Updog kombucha girl rock climbing at inner peaks

If you hate exercising, you may just love rock climbing!

Hi everyone. I’m Olivia and I hate working out! Yes, you read that correctly. I’m writing an article for SweatNET but I hate exercising (cardio in particular). In the years after high school sports, I struggled to find ways to stay in shape that I actually enjoyed. I had fast and furious addiction to spinning, The Bar Method, body weight workout E Books, yoga, weight lifting, and circuit training only to get bored and quit everything abruptly and move onto the next thing. I’m someone who hates repetition and after a while of doing the same thing too often, I tend to snap and just quit altogether. However, I am here to tell you that I have finally found something that I enjoy and that never makes me bored: rock climbing.

When I moved to Charlotte a year ago I had no hobbies and all of my friends worked daytime jobs. I drove by a climbing gym called the Inner Peaks a few times and decided that now was my time to pursue something fun in a new city! After my first visit to the bouldering wall I was hooked. You don’t wear a harness while bouldering because you remain close enough to the ground where you can fall (on cushy pads) and not injure yourself. To avoid falling you can only rely on yourself and your ability to stay on the wall. Not only is bouldering physically challenging, it’s also mentally challenging, which is something I didn’t even realize I craved. After my first day of bouldering I was feeling incredibly mentally stimulated and I was sore in places I didn’t even know existed. I had never used my body in this way before! My elbows were sore. My fingertips were sore. My back and core were sore. But in a good way! I could tell that if I were to stick with it, I was going to become much stronger.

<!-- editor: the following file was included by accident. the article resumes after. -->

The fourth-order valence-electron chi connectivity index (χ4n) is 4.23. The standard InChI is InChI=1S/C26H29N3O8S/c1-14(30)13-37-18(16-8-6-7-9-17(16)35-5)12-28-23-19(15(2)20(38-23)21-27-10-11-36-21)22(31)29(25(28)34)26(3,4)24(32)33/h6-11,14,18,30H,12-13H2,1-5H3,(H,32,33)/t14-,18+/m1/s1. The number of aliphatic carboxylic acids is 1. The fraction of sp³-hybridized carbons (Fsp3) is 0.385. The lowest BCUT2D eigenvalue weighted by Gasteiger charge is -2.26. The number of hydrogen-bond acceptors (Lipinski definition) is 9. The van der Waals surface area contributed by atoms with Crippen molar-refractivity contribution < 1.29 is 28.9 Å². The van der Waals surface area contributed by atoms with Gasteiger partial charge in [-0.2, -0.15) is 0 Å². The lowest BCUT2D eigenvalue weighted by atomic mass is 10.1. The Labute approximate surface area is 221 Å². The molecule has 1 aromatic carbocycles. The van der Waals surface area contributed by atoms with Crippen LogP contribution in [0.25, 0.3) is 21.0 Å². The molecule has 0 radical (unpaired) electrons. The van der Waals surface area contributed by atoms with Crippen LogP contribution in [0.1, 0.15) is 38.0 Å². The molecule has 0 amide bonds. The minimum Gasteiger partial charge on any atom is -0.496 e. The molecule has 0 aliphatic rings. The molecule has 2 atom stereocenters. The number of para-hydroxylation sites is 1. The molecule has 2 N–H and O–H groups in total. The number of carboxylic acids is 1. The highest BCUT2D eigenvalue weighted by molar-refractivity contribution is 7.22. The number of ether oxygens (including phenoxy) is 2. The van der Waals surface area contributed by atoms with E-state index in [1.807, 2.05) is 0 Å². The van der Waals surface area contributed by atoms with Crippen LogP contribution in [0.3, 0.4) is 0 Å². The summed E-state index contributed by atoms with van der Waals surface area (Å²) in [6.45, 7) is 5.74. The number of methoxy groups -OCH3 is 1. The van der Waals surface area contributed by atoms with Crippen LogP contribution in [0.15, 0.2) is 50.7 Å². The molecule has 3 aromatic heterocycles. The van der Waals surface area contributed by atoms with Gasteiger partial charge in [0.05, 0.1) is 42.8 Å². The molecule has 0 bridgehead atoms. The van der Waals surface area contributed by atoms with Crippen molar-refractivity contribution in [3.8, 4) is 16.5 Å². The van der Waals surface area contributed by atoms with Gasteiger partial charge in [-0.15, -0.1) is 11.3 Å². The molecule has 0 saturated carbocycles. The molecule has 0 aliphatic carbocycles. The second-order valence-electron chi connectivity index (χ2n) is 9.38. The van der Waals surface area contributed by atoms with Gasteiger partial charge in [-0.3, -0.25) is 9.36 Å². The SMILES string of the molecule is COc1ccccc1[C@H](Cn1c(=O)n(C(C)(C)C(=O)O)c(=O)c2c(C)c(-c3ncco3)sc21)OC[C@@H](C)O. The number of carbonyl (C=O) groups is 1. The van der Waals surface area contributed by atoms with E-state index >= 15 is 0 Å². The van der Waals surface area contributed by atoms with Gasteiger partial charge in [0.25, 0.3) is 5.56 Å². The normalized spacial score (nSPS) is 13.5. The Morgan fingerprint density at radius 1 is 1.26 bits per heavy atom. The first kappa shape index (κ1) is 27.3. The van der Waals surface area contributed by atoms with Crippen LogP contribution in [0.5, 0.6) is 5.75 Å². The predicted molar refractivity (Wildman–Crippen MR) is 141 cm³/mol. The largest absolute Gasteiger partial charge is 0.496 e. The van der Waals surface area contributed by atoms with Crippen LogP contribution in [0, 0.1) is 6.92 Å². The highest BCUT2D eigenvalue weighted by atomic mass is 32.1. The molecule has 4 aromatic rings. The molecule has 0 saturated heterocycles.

There are so many elements to bouldering, and the progression is addicting.  Bouldering challenges your balance, core stability, upper body strength and grip strength all while testing your problem solving abilities. The boulder routes change all the time, so there’s always fresh new problems to work on. In a pleasant surprise I found that there’s an awesome and supportive community built around climbing where everyone encourages each other and there’s no judgment whether you’re a beginner or you’ve been climbing for years. On my first few days I felt a little out of place, weak and frankly a little silly. I didn’t have the effortless finesse that the more experienced climbers seemed to have. But with support from other climbers and a lot of practice, I’d like to think I look a little less spastic now compared to when I started.

One of the things I dislike about many of the traditional workouts I’ve tried is that the routine is often the same. When I can anticipate the next “move” or the next instruction, my mind turns off and I go into zombie mode. I know a lot of people enjoy this feeling because it helps them get “out of their head” and connect to their body or they feel as if they’re in a meditative state. But in my experience I feel as if I’m on autopilot and not as “present” as I should be. After trying my skills at bouldering, I decided to take up different types of rope climbing (top rope and sport/lead climbing.) Both of these methods pose their own challenges and I love the fact that I can choose to boulder, top rope or lead climb depending on how I’m feeling that particular day. For those of you who believe the proof is in the pudding, before I started rock climbing I could do 1 proper pull up. After climbing for a little less than a year I can do 10 in a row. So if you also struggle with finding an exercise you genuinely enjoy, I highly encourage you to try rock climbing—maybe I’ll see you there!